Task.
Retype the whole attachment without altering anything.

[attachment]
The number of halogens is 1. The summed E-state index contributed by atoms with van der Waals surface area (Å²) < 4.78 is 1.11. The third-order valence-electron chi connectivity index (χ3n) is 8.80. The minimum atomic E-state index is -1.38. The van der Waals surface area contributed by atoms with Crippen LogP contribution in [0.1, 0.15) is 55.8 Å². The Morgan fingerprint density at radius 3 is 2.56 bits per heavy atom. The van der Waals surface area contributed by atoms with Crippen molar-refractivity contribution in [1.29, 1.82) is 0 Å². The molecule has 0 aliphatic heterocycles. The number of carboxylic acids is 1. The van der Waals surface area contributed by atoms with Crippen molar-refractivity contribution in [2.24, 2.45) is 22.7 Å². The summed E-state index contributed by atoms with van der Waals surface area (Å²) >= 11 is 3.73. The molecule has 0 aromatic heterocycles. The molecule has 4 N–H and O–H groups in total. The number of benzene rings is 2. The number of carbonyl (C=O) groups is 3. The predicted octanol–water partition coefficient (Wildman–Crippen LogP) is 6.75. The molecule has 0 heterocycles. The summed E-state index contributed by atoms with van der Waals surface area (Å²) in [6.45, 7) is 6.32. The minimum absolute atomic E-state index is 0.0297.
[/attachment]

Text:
The number of halogens is 1. The summed E-state index contributed by atoms with van der Waals surface area (Å²) < 4.78 is 1.11. The third-order valence-electron chi connectivity index (χ3n) is 8.80. The minimum atomic E-state index is -1.38. The van der Waals surface area contributed by atoms with Crippen LogP contribution in [0.1, 0.15) is 55.8 Å². The Morgan fingerprint density at radius 3 is 2.56 bits per heavy atom. The van der Waals surface area contributed by atoms with Crippen molar-refractivity contribution in [1.29, 1.82) is 0 Å². The molecule has 0 aliphatic heterocycles. The number of carboxylic acids is 1. The van der Waals surface area contributed by atoms with Crippen molar-refractivity contribution in [2.24, 2.45) is 22.7 Å². The summed E-state index contributed by atoms with van der Waals surface area (Å²) >= 11 is 3.73. The molecule has 0 aromatic heterocycles. The molecule has 4 N–H and O–H groups in total. The number of benzene rings is 2. The number of carbonyl (C=O) groups is 3. The predicted octanol–water partition coefficient (Wildman–Crippen LogP) is 6.75. The molecule has 0 heterocycles. The summed E-state index contributed by atoms with van der Waals surface area (Å²) in [6.45, 7) is 6.32. The minimum absolute atomic E-state index is 0.0297.